Image_2_Mining Public Metagenomes for Environmental Surveillance of Parasites: A Proof of Principle.PNG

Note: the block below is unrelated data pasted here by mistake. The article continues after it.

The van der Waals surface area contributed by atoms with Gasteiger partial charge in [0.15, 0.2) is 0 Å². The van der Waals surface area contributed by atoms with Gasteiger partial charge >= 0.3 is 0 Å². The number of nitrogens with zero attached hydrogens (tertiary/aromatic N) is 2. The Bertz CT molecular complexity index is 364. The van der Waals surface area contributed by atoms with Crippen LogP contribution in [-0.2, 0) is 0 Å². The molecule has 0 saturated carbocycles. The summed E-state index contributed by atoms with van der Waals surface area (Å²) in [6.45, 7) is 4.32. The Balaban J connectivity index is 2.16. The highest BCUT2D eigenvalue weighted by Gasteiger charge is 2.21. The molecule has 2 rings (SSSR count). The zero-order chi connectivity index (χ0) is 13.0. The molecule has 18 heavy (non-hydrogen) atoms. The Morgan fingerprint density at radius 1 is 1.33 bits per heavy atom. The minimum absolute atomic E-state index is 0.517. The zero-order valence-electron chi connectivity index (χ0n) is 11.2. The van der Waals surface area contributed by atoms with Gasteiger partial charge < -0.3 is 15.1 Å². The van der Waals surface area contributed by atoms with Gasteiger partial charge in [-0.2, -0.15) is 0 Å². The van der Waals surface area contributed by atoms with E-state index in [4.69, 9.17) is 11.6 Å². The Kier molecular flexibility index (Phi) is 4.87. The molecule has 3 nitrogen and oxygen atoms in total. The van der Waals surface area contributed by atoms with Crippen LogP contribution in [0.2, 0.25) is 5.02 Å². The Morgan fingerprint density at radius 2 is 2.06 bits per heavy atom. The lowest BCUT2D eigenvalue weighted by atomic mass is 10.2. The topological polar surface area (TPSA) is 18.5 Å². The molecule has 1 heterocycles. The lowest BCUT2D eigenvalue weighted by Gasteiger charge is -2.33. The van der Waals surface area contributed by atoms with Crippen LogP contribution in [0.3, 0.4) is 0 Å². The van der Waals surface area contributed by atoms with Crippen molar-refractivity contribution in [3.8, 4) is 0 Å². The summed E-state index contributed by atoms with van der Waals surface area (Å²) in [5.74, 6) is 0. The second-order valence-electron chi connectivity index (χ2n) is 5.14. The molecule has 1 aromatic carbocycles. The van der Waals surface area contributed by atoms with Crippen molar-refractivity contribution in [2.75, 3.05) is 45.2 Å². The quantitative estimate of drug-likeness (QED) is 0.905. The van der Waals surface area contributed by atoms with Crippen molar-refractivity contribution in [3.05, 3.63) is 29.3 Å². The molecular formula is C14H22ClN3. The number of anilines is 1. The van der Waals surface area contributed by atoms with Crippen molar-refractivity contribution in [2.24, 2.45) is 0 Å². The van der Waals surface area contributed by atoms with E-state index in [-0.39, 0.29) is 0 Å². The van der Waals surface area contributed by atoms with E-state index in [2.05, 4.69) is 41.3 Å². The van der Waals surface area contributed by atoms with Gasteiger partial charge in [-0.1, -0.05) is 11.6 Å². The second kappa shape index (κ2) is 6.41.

Parasites often have complex developmental cycles that account for their presence in a variety of difficult-to-analyze matrices, including feces, water, soil, and food. Detection of parasites in these matrices still involves laborious methods. Untargeted sequencing of nucleic acids extracted from those matrices in metagenomic projects may represent an attractive alternative method for unbiased detection of these pathogens. Here, we show how publicly available metagenomic datasets can be mined to detect parasite specific sequences, and generate data useful for environmental surveillance. We use the protozoan parasite Cryptosporidium parvum as a test organism, and show that detection is influenced by the reference sequence chosen. Indeed, the use of the whole genome yields high sensitivity but low specificity, whereas specificity is improved through the use of signature sequences. In conclusion, querying metagenomic datasets for parasites is feasible and relevant, but requires optimization and validation. Nevertheless, this approach provides access to the large, and rapidly increasing, number of datasets from metagenomic and meta-transcriptomic studies, allowing unlocking hitherto idle signals of parasites in our environments.